Yokohama tries to convince public that integrated resorts are good


The Japanese city of Yokohama has a steep hill to climb if it hopes to stay in the integrated resort bidding competition. Hoping to convince the public that it’s still worth it, the town’s leaders recently held it’s first of six public briefings to explain why an IR is worth it.

Yokohama city

“We hope that you will understand the various attractions of an IR, the job creation, positive impact on Yokohama’s economic development and the contribution to the city’s finances,” said Deputy Mayor Toshihide Hirahara.

“I believe that this will be one of the sparks needed for economic recovery after coronavirus,” he added.

Of the questions that the public asked included how much revenue the city can expect to gain from an IR. City officials responded that 15% of the casino’s revenue would go toward the city, as well as entry fees for Japanese citizens. On top of that, with the added jobs and business that an IR would bring, tax revenues would surely increase.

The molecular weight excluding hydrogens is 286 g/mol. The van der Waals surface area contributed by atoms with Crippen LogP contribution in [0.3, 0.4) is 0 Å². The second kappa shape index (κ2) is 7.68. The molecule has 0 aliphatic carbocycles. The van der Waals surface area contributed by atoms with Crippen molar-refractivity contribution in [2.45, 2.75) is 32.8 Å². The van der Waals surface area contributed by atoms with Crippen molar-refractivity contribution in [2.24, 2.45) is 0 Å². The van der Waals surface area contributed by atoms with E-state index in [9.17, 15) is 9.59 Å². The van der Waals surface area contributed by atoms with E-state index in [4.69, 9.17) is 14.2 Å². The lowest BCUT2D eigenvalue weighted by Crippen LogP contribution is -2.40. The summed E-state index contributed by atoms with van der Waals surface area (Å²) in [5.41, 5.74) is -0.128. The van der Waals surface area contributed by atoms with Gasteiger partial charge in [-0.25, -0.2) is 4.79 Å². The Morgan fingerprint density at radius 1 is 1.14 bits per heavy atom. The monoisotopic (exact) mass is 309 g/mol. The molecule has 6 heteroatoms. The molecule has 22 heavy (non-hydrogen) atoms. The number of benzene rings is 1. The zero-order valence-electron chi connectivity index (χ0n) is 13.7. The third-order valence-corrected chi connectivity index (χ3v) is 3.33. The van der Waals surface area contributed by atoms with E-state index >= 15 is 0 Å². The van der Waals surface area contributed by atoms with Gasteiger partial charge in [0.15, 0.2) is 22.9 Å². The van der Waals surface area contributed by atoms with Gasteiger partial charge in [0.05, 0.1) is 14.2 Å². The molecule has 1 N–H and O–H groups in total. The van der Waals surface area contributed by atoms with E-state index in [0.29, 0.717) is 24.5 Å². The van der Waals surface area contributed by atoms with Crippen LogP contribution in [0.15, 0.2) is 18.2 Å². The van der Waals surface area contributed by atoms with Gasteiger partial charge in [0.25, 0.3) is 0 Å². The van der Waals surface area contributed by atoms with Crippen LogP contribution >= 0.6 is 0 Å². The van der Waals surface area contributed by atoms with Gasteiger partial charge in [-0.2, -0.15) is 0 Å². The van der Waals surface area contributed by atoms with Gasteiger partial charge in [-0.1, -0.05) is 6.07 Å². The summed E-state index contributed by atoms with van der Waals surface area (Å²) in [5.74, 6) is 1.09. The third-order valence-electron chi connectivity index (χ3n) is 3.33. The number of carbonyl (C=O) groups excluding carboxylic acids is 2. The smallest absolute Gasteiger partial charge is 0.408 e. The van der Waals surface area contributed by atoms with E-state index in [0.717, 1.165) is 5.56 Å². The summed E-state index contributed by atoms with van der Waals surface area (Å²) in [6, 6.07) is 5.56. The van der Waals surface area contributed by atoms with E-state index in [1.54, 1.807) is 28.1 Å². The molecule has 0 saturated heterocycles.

Yokohama continues to push ahead with their plans for an IR bid, despite heavy public opposition. A vocal portion of the public have expressed their concerns of the negative effects a casino might bring, and have demanded the city drop out of the race. Mayor Fumiko Hayashi has decided not to allow a public referendum on the topic, instead opting to publicize the benefits of an IR. Her detractors aren’t happy with this route, and have started a recall campaign to end the mayor’s career, and the bid.

Although Yokohama’s government has shown no intention of dropping out of the race, its hard to imagine their bid will impress the central government with so much opposition. Wynn Resorts have announced that while they are still interested in a Japanese IR, they have no interest in the drama that’s happening in Yokohama.

Yokohama has five more tries to convince the public that they should settle down and get serious about an IR bid. The remaining meetings will be held by March 14.